Home Tourism New £200 ‘Global Britain tax’ on flights to destinations more than 5,500 miles from UK

New £200 ‘Global Britain tax’ on flights to destinations more than 5,500 miles from UK

New £200 ‘Global Britain tax’ on flights to destinations more than 5,500 miles from UK

Thursday 21 April 2022 5:02 pm

Flights to Singapore would be subject to the tax

Government plans for a new so-called ‘Global Britain tax’ will make it harder and more expensive for British businesses and investors to forge important new relationships with markets outside Europe, with up to £200 in additional taxes being put on the cost of flights, business leaders warned today.

In fact, passengers flying to fast-growing destinations over 5,500 miles away will face a cumulative annual bill of nearly £1bn based on 2019 pre-pandemic flight data, according to an analysis by the Global Britain Commission, shared with City A.M. this afternoon.

That represents a £44m bill increase compared to the existing air passenger duty regime.

The destinations includes a range of potential key trading partners for post-Brexit UK, including heavy hitters such as Australia, New Zealand, Japan, South Korea and Argentina.

Moreover, several of the world’s fastest-growing emerging economies will also be hit, including the Philippines, Malaysia and Vietnam, the group warned.

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Countries caught up in the new tax

Country Distance from UK (miles) Passengers to country (2019) Growth rate forecast, 2022-2025 (%) Annual ‘Global Britain tax’ (£m) Has a trade deal with the UK? CPTPP members
Singapore 6739 1623243 2.7 4.1 Y Y
South Africa 5600 1438785 1.5 3.7 Y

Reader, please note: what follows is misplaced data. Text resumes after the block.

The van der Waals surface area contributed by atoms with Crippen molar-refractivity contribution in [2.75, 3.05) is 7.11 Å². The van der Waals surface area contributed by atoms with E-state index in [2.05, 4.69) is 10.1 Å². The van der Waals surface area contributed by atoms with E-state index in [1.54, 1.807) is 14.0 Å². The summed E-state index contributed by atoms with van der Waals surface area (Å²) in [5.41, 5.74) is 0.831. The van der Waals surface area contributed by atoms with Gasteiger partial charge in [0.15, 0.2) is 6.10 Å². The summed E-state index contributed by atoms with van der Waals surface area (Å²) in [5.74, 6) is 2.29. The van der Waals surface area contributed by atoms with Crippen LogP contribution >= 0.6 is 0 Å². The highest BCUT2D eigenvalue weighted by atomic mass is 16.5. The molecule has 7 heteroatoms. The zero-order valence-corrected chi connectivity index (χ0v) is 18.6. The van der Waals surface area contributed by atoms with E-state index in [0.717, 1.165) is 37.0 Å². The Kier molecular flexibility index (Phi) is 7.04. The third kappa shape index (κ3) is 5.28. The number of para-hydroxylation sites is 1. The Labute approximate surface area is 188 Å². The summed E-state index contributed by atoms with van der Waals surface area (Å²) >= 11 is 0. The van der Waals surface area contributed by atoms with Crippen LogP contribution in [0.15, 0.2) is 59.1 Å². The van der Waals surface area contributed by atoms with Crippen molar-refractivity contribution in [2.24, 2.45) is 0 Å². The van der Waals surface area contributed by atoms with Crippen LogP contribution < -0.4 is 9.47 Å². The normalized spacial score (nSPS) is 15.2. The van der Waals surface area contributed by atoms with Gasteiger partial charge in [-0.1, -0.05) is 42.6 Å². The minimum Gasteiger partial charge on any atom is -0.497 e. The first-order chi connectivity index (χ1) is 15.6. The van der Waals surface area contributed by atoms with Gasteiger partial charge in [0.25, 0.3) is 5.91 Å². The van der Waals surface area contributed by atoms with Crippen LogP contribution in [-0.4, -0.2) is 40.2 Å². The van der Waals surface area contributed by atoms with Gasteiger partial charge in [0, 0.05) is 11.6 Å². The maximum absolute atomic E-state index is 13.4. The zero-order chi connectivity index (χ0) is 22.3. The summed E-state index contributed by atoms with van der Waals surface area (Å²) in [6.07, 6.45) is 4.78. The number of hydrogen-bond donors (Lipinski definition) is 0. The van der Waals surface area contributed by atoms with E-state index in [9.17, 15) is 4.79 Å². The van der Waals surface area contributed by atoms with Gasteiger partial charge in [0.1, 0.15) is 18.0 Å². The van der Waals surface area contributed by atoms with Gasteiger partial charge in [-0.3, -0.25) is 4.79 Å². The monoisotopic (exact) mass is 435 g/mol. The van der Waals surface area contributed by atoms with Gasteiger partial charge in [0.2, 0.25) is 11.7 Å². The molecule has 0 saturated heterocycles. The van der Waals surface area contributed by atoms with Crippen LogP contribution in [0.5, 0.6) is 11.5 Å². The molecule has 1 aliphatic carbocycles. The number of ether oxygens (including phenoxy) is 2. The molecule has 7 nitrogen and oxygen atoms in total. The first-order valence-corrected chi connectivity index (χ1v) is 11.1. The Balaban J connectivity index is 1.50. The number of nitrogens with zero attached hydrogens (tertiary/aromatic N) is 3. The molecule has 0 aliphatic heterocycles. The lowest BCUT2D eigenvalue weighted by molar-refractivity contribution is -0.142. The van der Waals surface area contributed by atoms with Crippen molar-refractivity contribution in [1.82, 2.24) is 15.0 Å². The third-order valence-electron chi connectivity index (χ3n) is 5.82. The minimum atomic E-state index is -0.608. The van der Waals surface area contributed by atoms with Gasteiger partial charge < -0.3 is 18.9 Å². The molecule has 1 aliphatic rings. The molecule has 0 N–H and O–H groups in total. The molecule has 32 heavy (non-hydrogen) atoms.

Mexico 5546 1132721 2.4 2.9 Y Y
Thailand 5918 904351 3.8 2.3
Japan 5937 775204 1.3 2.0 Y Y
South Korea 5500 528363 2.7 1.4 Y
Malaysia 6546 493956 5.4 1.3 Y
Argentina 6918 361259 2.0 0.9
Australia 10542 337996 2.9 0.9 Y
Mauritius 6041 218343 4.2 0.6 Y
Vietnam 5733 163342 6.9 0.4 Y
Taiwan 6073 142910 2.5 0.4
Brunei 6993 127023 2.3 0.3 Y
Philippines 6664 111217 6.6 0.3
Chile 7249 93407 2.2 0.2 Y Y
Peru 6317 43281 3.8 0.1 Y Y
Indonesia 7271 30871 5.7 0.08
New Zealand 11683 17895 2.3 0.05 Y

Post-Brexit trade deals

Since Britain left the European Union over two years ago the Government has started to build new types of relationships with global partners, set out its vision of an independent foreign and defence policy, the so-called Integrated Review, as well as a new Export Strategy.

“By 2030, we will be deeply engaged in the Indo-Pacific as the European partner with the broadest, most integrated presence in support of mutually-beneficial trade, shared security and values,” the Government’s Integrated Review states.

In addition, the Export Strategy reads that “our strategy responds to and anticipates changes in the global economy, by tilting towards the Indo-Pacific.”

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Moreover, recently the Trade Secretary, Anne-Marie Travelyan, said that “I look forward to visiting Asia…and flying the flag for Global Britain by holding valuable trade talks with key partners across the Indo-Pacific region and pushing to secure CPTPP accession by the end of the year.

She added: “This is just one aspect of our Indo-Pacific strategy, which will benefit businesses and consumers across every part of the UK and help us to level up at home.”

‘A blow to Britain’

While the government stated the purpose of the new tax was to ‘reduce carbon emissions from aviation’ it will do little to achieve that, but rather, the increased costs may stop these routes flying altogether – routes to destinations that cannot be reached by other means, “giving a blow to Global Britain,” the group said in today’s analysis.

“The answer is not this tax but investing in sustainable fuels to reach these target locations whilst driving emissions down and meeting net zero targets,” they added.

The chair of the Global Britain Commission, Liam Fox MP, a former Secretary of State for International Trade, said today that “taking forward the work on sustainable aviation fuel is a key component of how we can use technology to best effect on our route to decarbonisation.”

Fox warned that “we will not make the transition by punishing those who contribute to our prosperity through trade but by using our innovation, creativity and ingenuity to best effect.”

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